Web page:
Beurling’s Theorem Introduction The study of linear transformations between finite-dimensional spaces is the purview of linear algebra. Analysis rarely enters into the discussion because it is possible to show any two norms on the vector space Rn are essentially the same. To be more specific, they give rise to the same open sets, closed sets, convergent sequences, continuous functions, and so forth. The study of linear transformations between infinite-dimensional normed vector spaces is called operator theory. There are lots of things that can go wrong when one steps up to the infinite-dimensional setting; we examine of few of them below. The interplay between linear algebra and analysis is one of the great appeals of the subject. A norm on a vector space V is a function · : V → [0, ∞) that satisfies (a) v = 0 if and only if v = 0, (b) cv = |c| v for all v ∈ V and all scalars c, and (c) u + v ≤ u + v for all u, v ∈ V. The Euclidean norm x = (x21 + x22 + · · · + x2n )1/2 on Rn is an example, as are   x 1 = |x1 | + |x2 | + · · · + |xn | and x ∞ = max |x1 |, |x2 |, . . . , |xn | , (1949.1) in which x = (x1 , x2 , . . . , xn ); see Figure 1. Consider the space C[a, b] of continuous, real-valued functions f : [a, b] → R, endowed with the norm f ∞ = sup |f (x)|. x∈[a,b]

This induces a metric d∞ (f, g) = f − g ∞ with respect to which C[a, b] is a complete metric space (a sequence converges with respect to d∞ if and only if it converges uniformly). Let P denote the subspace of all polynomial functions; it is infinite dimensional since it contains polynomials of every finite degree. The celebrated Weierstrass approximation theorem (see the comments) asserts that P is dense in C[a, b]: for each f ∈ C[a, b], there is a sequence of polynomials pn that converges to f with respect to d∞ . In finite-dimensional spaces, this sort of thing is impossible: a proper subspace cannot be dense in the whole space. For example, a plane through the origin cannot be dense in R3 . An often used, but underappreciated, result in linear algebra is: if A, B are n × n matrices and AB = I, then BA = I; that is, a right inverse is a left inverse, 193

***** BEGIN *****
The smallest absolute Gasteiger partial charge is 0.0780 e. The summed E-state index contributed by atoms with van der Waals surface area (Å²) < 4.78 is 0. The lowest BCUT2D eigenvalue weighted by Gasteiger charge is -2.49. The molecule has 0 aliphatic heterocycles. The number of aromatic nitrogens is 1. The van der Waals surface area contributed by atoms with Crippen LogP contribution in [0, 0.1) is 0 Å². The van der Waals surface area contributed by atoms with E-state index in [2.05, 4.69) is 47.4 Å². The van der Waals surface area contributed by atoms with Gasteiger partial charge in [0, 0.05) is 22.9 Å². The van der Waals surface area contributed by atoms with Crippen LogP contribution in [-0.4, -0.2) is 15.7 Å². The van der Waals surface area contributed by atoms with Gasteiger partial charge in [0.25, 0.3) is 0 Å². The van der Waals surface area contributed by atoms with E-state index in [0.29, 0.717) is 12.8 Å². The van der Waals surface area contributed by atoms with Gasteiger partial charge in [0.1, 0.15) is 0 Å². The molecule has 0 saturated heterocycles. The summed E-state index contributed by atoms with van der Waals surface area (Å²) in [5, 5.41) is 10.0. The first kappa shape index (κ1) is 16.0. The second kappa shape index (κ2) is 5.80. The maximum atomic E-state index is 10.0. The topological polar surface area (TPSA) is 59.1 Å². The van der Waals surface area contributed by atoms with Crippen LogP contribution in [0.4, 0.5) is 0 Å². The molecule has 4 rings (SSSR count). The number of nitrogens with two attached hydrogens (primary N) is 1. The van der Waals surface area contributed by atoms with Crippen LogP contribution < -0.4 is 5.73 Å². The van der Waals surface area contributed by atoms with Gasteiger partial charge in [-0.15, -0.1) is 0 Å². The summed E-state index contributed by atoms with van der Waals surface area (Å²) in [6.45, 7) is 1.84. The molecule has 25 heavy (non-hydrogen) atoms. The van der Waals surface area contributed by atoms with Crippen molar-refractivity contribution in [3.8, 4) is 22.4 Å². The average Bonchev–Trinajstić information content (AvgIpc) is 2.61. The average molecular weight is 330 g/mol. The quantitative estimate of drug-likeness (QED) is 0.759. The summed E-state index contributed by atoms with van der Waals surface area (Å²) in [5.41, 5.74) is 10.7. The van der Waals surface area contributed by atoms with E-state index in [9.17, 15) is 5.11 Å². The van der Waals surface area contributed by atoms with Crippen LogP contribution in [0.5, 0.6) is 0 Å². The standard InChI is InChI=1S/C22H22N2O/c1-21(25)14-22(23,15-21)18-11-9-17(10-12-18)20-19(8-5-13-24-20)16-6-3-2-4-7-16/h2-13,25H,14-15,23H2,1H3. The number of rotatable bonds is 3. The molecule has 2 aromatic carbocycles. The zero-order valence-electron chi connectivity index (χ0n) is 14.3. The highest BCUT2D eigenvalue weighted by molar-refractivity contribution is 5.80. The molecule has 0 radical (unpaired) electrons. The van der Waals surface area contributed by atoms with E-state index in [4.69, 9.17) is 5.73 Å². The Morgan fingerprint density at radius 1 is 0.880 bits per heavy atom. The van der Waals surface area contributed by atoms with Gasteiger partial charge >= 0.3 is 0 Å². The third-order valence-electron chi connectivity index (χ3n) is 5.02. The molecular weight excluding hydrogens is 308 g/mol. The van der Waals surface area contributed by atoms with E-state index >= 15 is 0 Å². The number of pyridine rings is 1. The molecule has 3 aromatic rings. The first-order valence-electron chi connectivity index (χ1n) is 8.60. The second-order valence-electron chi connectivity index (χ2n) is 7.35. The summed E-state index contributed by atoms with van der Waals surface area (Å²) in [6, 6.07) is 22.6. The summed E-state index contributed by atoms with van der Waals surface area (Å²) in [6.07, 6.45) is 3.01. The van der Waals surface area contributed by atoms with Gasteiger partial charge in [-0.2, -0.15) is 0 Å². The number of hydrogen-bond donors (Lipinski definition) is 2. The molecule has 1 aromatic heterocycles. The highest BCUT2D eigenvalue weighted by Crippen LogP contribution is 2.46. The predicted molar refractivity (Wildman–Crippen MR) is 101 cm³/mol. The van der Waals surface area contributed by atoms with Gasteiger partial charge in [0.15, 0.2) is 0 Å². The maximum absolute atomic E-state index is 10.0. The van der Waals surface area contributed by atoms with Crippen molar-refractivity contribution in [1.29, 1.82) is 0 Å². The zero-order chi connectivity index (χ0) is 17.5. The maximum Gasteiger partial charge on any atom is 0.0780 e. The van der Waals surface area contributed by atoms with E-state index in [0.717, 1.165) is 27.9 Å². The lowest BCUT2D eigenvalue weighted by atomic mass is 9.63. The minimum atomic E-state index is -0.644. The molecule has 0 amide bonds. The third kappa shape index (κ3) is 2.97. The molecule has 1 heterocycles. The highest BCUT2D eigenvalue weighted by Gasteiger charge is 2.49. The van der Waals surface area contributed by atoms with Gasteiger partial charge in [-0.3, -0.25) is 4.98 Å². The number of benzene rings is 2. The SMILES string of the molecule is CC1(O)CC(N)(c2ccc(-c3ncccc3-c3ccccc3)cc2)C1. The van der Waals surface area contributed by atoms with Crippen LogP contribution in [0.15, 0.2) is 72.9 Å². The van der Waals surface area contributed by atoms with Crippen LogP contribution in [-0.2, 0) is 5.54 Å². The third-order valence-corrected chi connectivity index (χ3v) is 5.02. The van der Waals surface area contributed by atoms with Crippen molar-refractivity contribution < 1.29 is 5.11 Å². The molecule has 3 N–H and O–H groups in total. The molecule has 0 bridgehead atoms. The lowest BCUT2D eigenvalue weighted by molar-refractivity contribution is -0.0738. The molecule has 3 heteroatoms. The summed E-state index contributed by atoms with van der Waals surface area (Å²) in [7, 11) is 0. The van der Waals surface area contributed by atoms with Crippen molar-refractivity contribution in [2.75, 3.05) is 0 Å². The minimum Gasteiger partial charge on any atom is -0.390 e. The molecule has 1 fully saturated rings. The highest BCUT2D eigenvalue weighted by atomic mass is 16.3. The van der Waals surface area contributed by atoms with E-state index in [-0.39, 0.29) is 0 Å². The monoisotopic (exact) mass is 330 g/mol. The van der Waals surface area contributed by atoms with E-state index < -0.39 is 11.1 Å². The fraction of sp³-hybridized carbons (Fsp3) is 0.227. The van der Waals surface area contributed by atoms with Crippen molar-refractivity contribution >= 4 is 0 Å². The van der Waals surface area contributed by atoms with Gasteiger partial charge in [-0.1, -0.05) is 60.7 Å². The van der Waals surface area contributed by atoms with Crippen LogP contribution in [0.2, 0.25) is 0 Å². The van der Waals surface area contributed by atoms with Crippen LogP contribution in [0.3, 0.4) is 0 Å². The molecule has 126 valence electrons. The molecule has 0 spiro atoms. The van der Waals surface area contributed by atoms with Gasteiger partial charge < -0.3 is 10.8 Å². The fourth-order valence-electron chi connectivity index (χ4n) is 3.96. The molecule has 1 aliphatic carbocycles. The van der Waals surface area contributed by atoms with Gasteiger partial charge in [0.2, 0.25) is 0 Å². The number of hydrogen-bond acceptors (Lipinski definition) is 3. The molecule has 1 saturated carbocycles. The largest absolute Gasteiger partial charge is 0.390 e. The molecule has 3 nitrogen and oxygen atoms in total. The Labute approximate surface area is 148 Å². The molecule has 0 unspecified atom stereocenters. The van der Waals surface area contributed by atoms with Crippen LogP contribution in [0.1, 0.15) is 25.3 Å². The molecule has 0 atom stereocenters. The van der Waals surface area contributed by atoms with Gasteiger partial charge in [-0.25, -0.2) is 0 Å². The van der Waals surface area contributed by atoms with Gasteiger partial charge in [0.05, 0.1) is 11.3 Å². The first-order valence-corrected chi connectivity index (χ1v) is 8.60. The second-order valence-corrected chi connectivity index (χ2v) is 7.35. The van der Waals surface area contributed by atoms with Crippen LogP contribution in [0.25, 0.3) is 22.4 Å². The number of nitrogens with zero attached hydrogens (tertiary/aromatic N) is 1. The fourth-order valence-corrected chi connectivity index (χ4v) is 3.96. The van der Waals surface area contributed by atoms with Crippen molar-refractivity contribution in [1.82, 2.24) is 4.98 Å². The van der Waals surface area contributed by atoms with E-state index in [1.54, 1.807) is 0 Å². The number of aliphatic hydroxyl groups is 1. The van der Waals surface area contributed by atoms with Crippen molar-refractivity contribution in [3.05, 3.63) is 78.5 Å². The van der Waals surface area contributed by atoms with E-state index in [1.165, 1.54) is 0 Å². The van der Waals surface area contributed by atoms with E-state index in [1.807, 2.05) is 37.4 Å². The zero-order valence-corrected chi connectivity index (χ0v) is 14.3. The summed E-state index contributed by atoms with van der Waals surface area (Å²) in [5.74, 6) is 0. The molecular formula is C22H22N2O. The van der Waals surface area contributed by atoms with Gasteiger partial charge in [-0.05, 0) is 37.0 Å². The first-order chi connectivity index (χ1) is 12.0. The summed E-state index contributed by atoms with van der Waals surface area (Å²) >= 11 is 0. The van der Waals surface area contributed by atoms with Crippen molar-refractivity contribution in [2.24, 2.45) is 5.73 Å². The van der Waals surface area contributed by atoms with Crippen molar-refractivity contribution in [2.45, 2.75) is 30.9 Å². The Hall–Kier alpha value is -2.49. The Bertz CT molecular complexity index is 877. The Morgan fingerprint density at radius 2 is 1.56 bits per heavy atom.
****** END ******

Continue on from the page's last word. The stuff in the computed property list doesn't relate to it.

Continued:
e2 e2



(a) {x ∈ R2 : x 1 ≤ 1}



(b) {x ∈ R2 : x ∞ ≤ 1}

Figure 1. The closed unit balls for the norms (1949.1) on R2 have corners. The corners are extreme points: they do not lie in any open line segment that joins two points of the closed ball. Here e1 = (1, 0) and e2 = (0, 1). and vice versa. This ⎡ 0 1 ⎢0 0 ⎢ A = ⎢0 0 ⎣ .. .. . .

fails miserably in infinite dimensions. If ⎤ ⎡ ⎤ 0 0 ··· 0 0 0 0 ··· ⎢1 0 0 0 · · ·⎥ 1 0 · · ·⎥ ⎥ ⎢ ⎥ and B = ⎥ ⎢0 1 0 0 · · ·⎥ , 0 1 · · ·⎦ ⎣ ⎦ .. .. . . .. .. .. .. . . . . . . . . . .


then one can verify that AB = I and BA = I. However, we should be a bit more formal about the space upon which these matrices act. Consider the complex vector space 2 (N) of all complex, square-summable infi 2 1/2 nite sequences x = (x0 , x1 , . . .); the norm on 2 (N) is x = ( ∞ . The n=0 |xn | ) 2 matrices A and B from (1949.2) operate on x ∈  (N) as follows: A(x0 , x1 , . . .) = (x1 , x2 , . . .) and

B(x0 , x1 , . . .) = (0, x0 , x1 , . . .).